Leslie Kasperowicz holds a BA in Social Sciences from the University of Winnipeg. She spent several years as a Farmers Insurance CSR, gaining a solid understanding of insurance products including home, life, auto, and commercial and working directly with insurance customers to understand their needs. She has since used that knowledge in her more than ten years as a writer, largely in the insuranc...

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Joel Ohman is the CEO of a private equity-backed digital media company. He is a CERTIFIED FINANCIAL PLANNER™, author, angel investor, and serial entrepreneur who loves creating new things, whether books or businesses. He has also previously served as the founder and resident CFP® of a national insurance agency, Real Time Health Quotes. He also has an MBA from the University of South Florid...

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Reviewed by Joel Ohman
Founder, CFP®

UPDATED: Nov 15, 2020

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It’s been said for years that gasoline will at some point in the not too distant future end, although it seems we still have some more to go. So, preparing for the time we would have no more gas for our cars and also thinking about the environment, here are some alternative fuels that have been developed.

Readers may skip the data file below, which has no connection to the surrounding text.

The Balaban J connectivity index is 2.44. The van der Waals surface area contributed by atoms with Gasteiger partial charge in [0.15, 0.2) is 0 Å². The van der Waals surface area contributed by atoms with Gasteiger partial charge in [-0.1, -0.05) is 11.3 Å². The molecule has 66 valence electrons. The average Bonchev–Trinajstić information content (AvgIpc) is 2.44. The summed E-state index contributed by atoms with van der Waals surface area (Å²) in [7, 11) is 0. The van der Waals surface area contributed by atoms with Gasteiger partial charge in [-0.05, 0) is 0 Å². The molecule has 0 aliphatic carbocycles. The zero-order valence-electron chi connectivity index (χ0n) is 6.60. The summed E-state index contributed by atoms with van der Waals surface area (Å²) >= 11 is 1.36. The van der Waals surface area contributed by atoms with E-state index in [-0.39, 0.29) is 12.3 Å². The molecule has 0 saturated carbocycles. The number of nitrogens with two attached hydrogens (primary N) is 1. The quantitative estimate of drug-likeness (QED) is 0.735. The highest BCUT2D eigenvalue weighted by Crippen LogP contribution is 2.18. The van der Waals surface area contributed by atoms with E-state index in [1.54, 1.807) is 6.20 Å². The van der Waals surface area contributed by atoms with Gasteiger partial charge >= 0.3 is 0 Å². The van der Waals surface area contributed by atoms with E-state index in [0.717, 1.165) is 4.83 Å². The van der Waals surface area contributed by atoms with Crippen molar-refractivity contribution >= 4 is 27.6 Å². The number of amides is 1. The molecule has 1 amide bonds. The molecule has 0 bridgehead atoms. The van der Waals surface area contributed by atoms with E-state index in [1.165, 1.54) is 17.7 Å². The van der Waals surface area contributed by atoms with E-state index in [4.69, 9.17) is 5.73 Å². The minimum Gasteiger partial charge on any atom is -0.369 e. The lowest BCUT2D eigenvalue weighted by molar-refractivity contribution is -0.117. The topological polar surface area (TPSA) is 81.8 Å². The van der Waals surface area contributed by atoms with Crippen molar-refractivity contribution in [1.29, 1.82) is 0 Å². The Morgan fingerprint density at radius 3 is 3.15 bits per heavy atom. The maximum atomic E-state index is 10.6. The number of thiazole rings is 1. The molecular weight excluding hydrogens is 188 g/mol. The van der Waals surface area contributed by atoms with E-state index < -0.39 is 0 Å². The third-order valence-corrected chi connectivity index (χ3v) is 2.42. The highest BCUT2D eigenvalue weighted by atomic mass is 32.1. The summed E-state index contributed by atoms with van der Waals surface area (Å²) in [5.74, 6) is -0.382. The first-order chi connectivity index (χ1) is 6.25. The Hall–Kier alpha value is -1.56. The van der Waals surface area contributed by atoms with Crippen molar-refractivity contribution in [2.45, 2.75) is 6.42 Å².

Hydrogen can fuel two types of cars: fuel cell ones and vehicles that have an internal combustion engine that has been engineered to use hydrogen instead of gasoline. This is a very interesting source of alternative fuel, but a problem to current use being that there isn’t yet an infrastructure of hydrogen fueling stations.

For the first type of cars, the hydrogen is used to generate electricity for the electric motors. It means that this car uses a fuel cell to generate its own electricity, in a process between hydrogen and oxygen, which are combined, the byproduct of this being water vapor. The Honda FCX Clarity uses this technology.

For the second type, the hydrogen combustion engine, the car uses an internal combustion engine just like a gasoline-powered car. Presently, many automakers are testing hydrogen vehicles, like the BMW Hydrogen 7, which is perhaps the most known.


Even though it may sound like a modern technology, in fact, in the past, early automobiles used electric motors. What’s stopping automakers to spread these cars more today? Taking into account the fact that you might want your car to go at high speeds, this takes a lot of power, the process draining the electric car’s batteries quickly. Slowly, some automakers are overcoming even this obstacle. The new batteries (lithium-ion) charge quickly and the charges last longer. We already have cars like Tesla Roadster or the Chevy Volt that use these type of batteries in combination with an internal combustion engine, creating a new class of cars called an extended-range electric vehicle. These batteries can be charged by plugging your car into a regular wall outlet. When the battery power begins to fade while driving, an onboard gasoline generator switches on to recharge the batteries in order to keep the car functional.

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